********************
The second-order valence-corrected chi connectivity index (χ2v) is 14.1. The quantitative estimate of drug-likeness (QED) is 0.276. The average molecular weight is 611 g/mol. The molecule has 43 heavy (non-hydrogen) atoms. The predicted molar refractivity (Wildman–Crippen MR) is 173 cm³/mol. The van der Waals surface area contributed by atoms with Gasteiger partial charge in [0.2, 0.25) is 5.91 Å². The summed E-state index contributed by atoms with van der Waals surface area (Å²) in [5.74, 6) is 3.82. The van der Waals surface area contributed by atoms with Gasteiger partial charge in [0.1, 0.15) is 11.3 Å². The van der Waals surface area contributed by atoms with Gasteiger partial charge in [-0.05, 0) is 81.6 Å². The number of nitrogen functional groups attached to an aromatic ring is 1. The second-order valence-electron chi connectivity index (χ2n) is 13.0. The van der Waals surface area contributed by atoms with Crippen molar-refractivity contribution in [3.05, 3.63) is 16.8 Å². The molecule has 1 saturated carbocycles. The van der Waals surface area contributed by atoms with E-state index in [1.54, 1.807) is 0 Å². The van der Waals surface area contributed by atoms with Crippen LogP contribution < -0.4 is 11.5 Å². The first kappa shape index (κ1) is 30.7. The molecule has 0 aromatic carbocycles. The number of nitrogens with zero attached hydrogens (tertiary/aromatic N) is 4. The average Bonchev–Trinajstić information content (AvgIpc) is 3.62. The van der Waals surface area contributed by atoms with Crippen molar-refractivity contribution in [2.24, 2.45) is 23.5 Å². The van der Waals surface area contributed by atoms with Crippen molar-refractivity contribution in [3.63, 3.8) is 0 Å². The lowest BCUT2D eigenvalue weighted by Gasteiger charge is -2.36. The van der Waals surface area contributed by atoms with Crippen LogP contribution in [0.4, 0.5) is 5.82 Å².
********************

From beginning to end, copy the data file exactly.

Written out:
The second-order valence-corrected chi connectivity index (χ2v) is 14.1. The quantitative estimate of drug-likeness (QED) is 0.276. The average molecular weight is 611 g/mol. The molecule has 43 heavy (non-hydrogen) atoms. The predicted molar refractivity (Wildman–Crippen MR) is 173 cm³/mol. The van der Waals surface area contributed by atoms with Gasteiger partial charge in [0.2, 0.25) is 5.91 Å². The summed E-state index contributed by atoms with van der Waals surface area (Å²) in [5.74, 6) is 3.82. The van der Waals surface area contributed by atoms with Gasteiger partial charge in [0.1, 0.15) is 11.3 Å². The van der Waals surface area contributed by atoms with Gasteiger partial charge in [-0.05, 0) is 81.6 Å². The number of nitrogen functional groups attached to an aromatic ring is 1. The second-order valence-electron chi connectivity index (χ2n) is 13.0. The van der Waals surface area contributed by atoms with Crippen molar-refractivity contribution in [3.05, 3.63) is 16.8 Å². The molecule has 1 saturated carbocycles. The van der Waals surface area contributed by atoms with E-state index in [1.54, 1.807) is 0 Å². The van der Waals surface area contributed by atoms with Crippen LogP contribution < -0.4 is 11.5 Å². The first kappa shape index (κ1) is 30.7. The molecule has 0 aromatic carbocycles. The number of nitrogens with zero attached hydrogens (tertiary/aromatic N) is 4. The average Bonchev–Trinajstić information content (AvgIpc) is 3.62. The van der Waals surface area contributed by atoms with Crippen molar-refractivity contribution in [2.24, 2.45) is 23.5 Å². The van der Waals surface area contributed by atoms with Crippen molar-refractivity contribution in [3.63, 3.8) is 0 Å². The lowest BCUT2D eigenvalue weighted by Gasteiger charge is -2.36. The van der Waals surface area contributed by atoms with Crippen LogP contribution in [0.4, 0.5) is 5.82 Å².